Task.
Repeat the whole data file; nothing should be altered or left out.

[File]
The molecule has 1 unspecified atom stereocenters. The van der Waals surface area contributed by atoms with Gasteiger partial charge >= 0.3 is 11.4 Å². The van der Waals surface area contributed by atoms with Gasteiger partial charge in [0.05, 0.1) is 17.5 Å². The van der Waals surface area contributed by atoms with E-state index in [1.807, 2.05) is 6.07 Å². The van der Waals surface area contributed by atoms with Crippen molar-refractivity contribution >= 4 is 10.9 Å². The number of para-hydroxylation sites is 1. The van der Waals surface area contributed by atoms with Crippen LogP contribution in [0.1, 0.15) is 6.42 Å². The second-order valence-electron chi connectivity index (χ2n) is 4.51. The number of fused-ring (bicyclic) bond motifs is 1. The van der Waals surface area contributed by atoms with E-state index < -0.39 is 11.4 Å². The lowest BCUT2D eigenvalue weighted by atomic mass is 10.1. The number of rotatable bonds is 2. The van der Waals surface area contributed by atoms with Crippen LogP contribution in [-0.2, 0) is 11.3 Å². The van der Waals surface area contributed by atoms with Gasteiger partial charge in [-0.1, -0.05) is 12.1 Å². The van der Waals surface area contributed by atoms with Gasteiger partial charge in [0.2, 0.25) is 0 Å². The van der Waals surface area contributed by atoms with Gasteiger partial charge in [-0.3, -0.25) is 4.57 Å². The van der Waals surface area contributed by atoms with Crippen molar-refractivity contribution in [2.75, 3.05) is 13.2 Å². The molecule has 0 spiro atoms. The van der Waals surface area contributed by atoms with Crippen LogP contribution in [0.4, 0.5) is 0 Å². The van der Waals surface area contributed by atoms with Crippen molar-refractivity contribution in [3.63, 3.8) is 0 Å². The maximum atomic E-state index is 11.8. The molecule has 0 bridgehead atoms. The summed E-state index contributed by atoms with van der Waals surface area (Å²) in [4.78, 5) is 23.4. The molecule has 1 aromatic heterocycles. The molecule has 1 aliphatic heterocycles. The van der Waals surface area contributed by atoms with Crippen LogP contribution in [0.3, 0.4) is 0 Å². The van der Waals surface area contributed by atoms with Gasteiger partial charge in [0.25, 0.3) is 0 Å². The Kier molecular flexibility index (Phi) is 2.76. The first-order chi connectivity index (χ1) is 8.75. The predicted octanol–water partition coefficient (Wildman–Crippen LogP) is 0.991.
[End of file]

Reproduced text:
The molecule has 1 unspecified atom stereocenters. The van der Waals surface area contributed by atoms with Gasteiger partial charge >= 0.3 is 11.4 Å². The van der Waals surface area contributed by atoms with Gasteiger partial charge in [0.05, 0.1) is 17.5 Å². The van der Waals surface area contributed by atoms with E-state index in [1.807, 2.05) is 6.07 Å². The van der Waals surface area contributed by atoms with Crippen molar-refractivity contribution >= 4 is 10.9 Å². The number of para-hydroxylation sites is 1. The van der Waals surface area contributed by atoms with Crippen LogP contribution in [0.1, 0.15) is 6.42 Å². The second-order valence-electron chi connectivity index (χ2n) is 4.51. The number of fused-ring (bicyclic) bond motifs is 1. The van der Waals surface area contributed by atoms with E-state index < -0.39 is 11.4 Å². The lowest BCUT2D eigenvalue weighted by atomic mass is 10.1. The number of rotatable bonds is 2. The van der Waals surface area contributed by atoms with Crippen LogP contribution in [-0.2, 0) is 11.3 Å². The van der Waals surface area contributed by atoms with Gasteiger partial charge in [-0.1, -0.05) is 12.1 Å². The van der Waals surface area contributed by atoms with Gasteiger partial charge in [0.2, 0.25) is 0 Å². The van der Waals surface area contributed by atoms with Gasteiger partial charge in [-0.3, -0.25) is 4.57 Å². The van der Waals surface area contributed by atoms with Crippen molar-refractivity contribution in [2.75, 3.05) is 13.2 Å². The molecule has 0 spiro atoms. The van der Waals surface area contributed by atoms with Crippen LogP contribution in [0.4, 0.5) is 0 Å². The van der Waals surface area contributed by atoms with Crippen molar-refractivity contribution in [3.63, 3.8) is 0 Å². The maximum atomic E-state index is 11.8. The molecule has 0 bridgehead atoms. The summed E-state index contributed by atoms with van der Waals surface area (Å²) in [4.78, 5) is 23.4. The molecule has 1 aromatic heterocycles. The molecule has 1 aliphatic heterocycles. The van der Waals surface area contributed by atoms with Crippen LogP contribution in [0.3, 0.4) is 0 Å². The van der Waals surface area contributed by atoms with Gasteiger partial charge in [0.25, 0.3) is 0 Å². The Kier molecular flexibility index (Phi) is 2.76. The first-order chi connectivity index (χ1) is 8.75. The predicted octanol–water partition coefficient (Wildman–Crippen LogP) is 0.991.